The government-backed institute has recently finished analysing components of the glass beads, measuring five millimetres (0.2 inches) in diametre, with tiny fragments of gilt attached.
It found that the light yellow beads were made with natron, a chemical used to melt glass by craftsmen in the empire, which succeeded the Roman Republic in 27 BC and was ultimately ended by the Fall of Constantinople in 1453.
The beads, which have a hole through the middle, were made with a multilayering technique — a relatively sophisticated method in which craftsmen piled up layers of glass, often sandwiching gold leaf in between.
“They are one of the oldest multilayered glass products found in Japan, and very rare accessories that were believed to be made in the Roman Empire and sent to Japan,” said Tomomi Tamura, a researcher at the institute.
The Roman Empire was concentrated around the Mediterranean Sea and stretched northwards to occupy present-day England. The finding in Japan, some 10,000 kilometres (6,000 miles) from Italy, may shed some light on how far east its influence reached, Tamura said.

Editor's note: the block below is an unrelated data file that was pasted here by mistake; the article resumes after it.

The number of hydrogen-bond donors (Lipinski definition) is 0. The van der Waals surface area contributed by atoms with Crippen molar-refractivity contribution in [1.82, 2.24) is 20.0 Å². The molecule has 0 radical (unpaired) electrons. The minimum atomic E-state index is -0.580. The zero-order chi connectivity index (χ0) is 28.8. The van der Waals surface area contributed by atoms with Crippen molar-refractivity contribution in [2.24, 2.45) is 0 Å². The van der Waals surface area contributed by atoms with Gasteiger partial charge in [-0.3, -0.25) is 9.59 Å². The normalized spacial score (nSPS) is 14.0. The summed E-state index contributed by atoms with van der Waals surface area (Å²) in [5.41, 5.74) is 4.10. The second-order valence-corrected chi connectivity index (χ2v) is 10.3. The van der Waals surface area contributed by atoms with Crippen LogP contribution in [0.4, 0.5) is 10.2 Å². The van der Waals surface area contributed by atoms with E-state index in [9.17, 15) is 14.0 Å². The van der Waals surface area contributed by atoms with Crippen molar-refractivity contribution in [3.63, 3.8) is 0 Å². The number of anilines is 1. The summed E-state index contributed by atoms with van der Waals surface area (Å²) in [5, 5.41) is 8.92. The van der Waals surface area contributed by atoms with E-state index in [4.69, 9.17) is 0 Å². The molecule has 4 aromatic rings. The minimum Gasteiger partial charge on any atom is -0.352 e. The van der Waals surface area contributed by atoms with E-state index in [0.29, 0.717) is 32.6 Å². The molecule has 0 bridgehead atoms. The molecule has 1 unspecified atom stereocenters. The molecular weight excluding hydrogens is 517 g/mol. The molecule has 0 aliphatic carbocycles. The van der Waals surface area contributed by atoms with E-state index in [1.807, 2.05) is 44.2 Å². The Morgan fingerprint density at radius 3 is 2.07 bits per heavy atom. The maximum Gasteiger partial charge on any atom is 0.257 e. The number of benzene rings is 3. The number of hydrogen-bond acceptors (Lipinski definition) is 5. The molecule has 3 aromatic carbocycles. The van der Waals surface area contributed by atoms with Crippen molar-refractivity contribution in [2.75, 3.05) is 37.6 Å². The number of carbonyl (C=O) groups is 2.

“It will also lead to further studies on how they could have got all the way to Japan,” she said.
Source: AFP [June 22, 2012]
23 Jun 2012 Leave a comment
If our eyes could see radio waves, the nearby galaxy Centaurus A would be one of the biggest and brightest objects in the sky, nearly 20 times the apparent size of a full moon. But our eyes can only see wavelengths between 0.00004 and 0.00008 of a centimeter (where, not surprisingly, the Sun and stars emit most of their energy). The human visual spectrum from violet to red, notes astronomer, James Kaler, is but one octave on an imaginary electromagnetic piano with a keyboard hundreds of kilometers long.
Astronomers classify Cen A as an “active galaxy,” a term applied to any galaxy whose central region exhibits strong emissions at many different wavelengths. “What powers these emissions is a well-fed black hole millions of times more massive than our sun,” said Yasushi Fukazawa, a co-author of the study at Hiroshima University in Japan. “The black hole somehow diverts some of the matter falling toward it into two oppositely directed jets that stream away from the center.”